P&G announced in 2014 that Duracell would become the first of up to 100 brands to be axed from its portfolio, as part of a strategy to focus on more profitable brands in fewer market segments.
The brand was bought that November for $4.7bn (£3.36bn) by Warren Buffett’s Berkshire Hathaway, which had previously been a major shareholder in P&G.
Jouanneau said the process of separating has taught her that certain things are vital for a brand to hold on to – while others can be left behind.
"Carving out a brand is like moving home," she said. "Home, not house – the difference is something built with the heart and not just with the hands."
Moving meant accepting that "something will get broken on the way", Jouanneau said, and a marketer’s job is to ensure that valuables are protected.
"Start with invaluable items, what money can’t buy. For the brand – it is about brand character, it is the brand soul, the tone of voice. At Duracell, we have the Bunny. It was vital for me to protect him during the move."
On the other hand, an ownership change also presented an "opportunity to declutter", she said.
"Be ruthless. Decide which projects to exit. Have the courage to shrink. At least 30% of your brand activities could be historical accumulation."
The sale of Duracell completed in March 2016, just a few months after the brand began a partnership with Disney that has continued to the present and spanned all the media giant’s key properties: Disney Animation Studios, Star Wars and Marvel.
The latest output of the partnership is a new ad (above), created by Grey London - which won the global account for the brand in 2012 - featuring both Marvel’s Iron Man and the Duracell Bunny, that highlights the brand’s suitability for toys.
The campaign is launching in around 80 markets, though these do not include North America, where historical reasons mean the character is owned by rival Energizer (a situation that led to a court case in 2016).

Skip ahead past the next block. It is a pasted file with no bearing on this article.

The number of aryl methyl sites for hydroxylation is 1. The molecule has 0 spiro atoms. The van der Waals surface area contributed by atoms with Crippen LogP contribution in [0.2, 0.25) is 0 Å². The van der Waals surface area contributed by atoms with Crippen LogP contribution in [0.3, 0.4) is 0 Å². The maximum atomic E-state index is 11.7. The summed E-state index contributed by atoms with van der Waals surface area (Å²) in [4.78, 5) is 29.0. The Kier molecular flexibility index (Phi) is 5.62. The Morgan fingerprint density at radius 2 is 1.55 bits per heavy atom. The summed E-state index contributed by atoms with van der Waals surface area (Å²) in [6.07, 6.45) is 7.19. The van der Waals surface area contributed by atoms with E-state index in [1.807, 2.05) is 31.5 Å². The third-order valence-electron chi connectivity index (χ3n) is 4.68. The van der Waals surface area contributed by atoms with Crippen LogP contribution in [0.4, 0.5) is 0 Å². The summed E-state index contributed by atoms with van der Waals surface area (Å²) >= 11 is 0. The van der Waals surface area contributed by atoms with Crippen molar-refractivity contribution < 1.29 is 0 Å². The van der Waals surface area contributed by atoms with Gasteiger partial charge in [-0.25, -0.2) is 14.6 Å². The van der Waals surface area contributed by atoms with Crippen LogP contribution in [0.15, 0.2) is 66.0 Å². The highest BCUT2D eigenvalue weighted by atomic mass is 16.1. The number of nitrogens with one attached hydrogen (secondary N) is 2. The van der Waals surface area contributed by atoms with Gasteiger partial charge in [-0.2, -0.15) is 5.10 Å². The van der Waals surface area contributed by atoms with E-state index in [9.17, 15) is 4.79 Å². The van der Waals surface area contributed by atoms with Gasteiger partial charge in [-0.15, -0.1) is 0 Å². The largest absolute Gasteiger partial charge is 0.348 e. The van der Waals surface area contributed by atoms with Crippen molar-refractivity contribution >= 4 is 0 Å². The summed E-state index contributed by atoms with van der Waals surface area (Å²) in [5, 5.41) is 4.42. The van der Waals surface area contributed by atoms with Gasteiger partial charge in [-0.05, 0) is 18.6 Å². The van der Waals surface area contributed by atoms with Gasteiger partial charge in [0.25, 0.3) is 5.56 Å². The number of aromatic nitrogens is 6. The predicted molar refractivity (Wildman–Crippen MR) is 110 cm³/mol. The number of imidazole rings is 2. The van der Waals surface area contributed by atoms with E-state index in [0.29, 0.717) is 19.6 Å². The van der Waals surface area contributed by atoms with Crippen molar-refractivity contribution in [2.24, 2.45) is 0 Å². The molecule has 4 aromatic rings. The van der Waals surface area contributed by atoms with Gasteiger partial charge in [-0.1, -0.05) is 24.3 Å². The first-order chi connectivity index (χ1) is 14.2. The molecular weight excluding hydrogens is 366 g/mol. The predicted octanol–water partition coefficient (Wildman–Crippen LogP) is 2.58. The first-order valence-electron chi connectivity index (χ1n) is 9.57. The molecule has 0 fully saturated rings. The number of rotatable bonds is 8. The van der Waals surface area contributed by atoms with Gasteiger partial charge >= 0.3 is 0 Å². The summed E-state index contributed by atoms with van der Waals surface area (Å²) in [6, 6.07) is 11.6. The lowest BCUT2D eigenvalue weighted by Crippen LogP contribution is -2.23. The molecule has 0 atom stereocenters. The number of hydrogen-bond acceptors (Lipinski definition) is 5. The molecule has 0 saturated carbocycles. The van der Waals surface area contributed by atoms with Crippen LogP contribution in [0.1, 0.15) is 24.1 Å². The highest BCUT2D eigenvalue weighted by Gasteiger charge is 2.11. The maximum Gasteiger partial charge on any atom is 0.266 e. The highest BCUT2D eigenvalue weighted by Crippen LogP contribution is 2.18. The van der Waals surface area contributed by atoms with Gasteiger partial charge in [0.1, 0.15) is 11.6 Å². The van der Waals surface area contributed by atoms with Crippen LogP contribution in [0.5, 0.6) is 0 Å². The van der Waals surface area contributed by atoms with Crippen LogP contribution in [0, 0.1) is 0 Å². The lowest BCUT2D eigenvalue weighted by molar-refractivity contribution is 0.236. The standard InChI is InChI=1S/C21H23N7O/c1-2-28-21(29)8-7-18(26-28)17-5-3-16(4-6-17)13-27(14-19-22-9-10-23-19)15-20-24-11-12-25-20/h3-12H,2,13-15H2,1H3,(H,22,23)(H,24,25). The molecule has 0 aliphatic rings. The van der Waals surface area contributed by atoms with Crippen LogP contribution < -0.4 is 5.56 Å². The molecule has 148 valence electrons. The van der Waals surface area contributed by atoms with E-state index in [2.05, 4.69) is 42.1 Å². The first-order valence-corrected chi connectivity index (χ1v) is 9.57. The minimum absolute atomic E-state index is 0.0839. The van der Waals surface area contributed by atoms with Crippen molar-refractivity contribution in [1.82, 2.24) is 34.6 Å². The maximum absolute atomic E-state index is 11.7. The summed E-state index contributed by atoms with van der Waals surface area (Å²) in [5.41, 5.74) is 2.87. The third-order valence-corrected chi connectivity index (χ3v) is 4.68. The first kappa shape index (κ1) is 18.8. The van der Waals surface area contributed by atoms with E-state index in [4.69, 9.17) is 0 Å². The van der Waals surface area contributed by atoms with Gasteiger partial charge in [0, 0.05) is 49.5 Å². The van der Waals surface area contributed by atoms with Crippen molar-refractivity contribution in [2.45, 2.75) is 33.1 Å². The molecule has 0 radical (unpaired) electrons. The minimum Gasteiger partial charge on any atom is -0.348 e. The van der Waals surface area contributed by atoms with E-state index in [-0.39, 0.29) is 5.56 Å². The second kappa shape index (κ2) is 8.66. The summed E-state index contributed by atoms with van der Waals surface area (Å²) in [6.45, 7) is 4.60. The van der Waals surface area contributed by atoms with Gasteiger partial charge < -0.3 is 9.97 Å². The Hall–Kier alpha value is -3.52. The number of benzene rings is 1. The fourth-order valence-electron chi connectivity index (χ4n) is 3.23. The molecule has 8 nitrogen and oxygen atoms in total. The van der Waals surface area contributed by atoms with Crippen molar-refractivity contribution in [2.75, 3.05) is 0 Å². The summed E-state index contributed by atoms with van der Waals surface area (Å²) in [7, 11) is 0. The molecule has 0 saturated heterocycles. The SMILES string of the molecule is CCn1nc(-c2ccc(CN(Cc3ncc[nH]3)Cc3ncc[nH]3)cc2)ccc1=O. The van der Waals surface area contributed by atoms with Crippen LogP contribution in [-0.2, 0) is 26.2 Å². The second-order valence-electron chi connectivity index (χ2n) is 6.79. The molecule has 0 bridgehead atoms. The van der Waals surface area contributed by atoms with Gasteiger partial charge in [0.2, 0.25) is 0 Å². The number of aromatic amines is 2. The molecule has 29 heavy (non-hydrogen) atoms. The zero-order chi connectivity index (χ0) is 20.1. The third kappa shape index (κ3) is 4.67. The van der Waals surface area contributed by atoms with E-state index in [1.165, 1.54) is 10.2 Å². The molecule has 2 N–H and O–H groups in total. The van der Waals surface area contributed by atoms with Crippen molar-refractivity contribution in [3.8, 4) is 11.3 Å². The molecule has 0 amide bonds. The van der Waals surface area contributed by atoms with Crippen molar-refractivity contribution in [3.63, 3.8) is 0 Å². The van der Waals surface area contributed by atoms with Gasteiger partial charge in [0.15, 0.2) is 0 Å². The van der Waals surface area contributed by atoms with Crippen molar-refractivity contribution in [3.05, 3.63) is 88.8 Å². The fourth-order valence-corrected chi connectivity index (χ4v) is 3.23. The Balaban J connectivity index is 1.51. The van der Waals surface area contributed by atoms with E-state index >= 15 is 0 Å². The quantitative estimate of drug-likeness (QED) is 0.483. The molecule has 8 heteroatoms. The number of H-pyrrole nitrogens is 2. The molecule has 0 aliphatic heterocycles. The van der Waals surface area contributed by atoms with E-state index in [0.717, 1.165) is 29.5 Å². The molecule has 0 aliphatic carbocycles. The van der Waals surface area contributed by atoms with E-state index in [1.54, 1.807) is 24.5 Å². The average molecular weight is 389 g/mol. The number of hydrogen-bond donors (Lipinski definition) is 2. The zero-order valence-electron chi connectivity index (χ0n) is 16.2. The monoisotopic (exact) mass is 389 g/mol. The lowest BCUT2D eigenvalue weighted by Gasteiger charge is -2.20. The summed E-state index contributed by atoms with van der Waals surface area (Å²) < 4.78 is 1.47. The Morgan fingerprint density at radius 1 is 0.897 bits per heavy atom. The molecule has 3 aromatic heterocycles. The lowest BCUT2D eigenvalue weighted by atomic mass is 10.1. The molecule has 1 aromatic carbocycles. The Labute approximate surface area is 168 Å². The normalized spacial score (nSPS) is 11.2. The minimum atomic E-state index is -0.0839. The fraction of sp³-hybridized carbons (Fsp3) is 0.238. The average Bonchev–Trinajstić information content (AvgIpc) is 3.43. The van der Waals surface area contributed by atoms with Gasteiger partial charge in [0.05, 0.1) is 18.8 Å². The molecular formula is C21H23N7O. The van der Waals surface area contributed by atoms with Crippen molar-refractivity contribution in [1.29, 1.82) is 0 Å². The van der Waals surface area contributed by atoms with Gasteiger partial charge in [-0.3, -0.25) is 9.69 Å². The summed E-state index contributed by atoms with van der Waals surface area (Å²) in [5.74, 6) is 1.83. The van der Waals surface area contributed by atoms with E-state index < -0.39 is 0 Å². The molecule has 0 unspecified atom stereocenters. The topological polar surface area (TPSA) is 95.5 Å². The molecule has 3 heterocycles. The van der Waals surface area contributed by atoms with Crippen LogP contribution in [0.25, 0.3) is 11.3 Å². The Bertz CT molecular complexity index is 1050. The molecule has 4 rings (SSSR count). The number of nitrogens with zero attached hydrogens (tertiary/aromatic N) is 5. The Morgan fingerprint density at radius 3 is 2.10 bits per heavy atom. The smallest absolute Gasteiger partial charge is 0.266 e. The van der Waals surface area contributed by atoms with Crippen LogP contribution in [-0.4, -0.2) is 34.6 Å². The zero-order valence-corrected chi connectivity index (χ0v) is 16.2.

Disney wasn’t just a valued partner because of the obvious synergy between movie characters, toys and batteries, Jouanneau said – the two also share priorities. "We do safeguard our assets very much, and Disney is another company that puts a high premium on protecting its assets," she said.
"It’s also the Bunny character. He needs to be comfortable in those worlds; they need to be contemporary and innovative."
Some commentators have suggested that batteries are one of the product categories that stands to be most thoroughly disrupted by changing consumer behaviour, especially the advent of voice technology – with both Duracell and Energizer having been overtaken in online sales in 2016 by Amazon Basic batteries.
But Jouanneau is not concerned about the apparent threat: "Duracell is a big and popular brand. The Duracell Bunny is a lovemark and we continue to create top of mind awareness. The brand strategies we implement keep the brand fresh and modern.
"My belief is that the era of voice shopping will give even more prominence for big and popular brands. I see it as the ‘acid test’ for brand building, and the big and popular brands like Duracell will be named."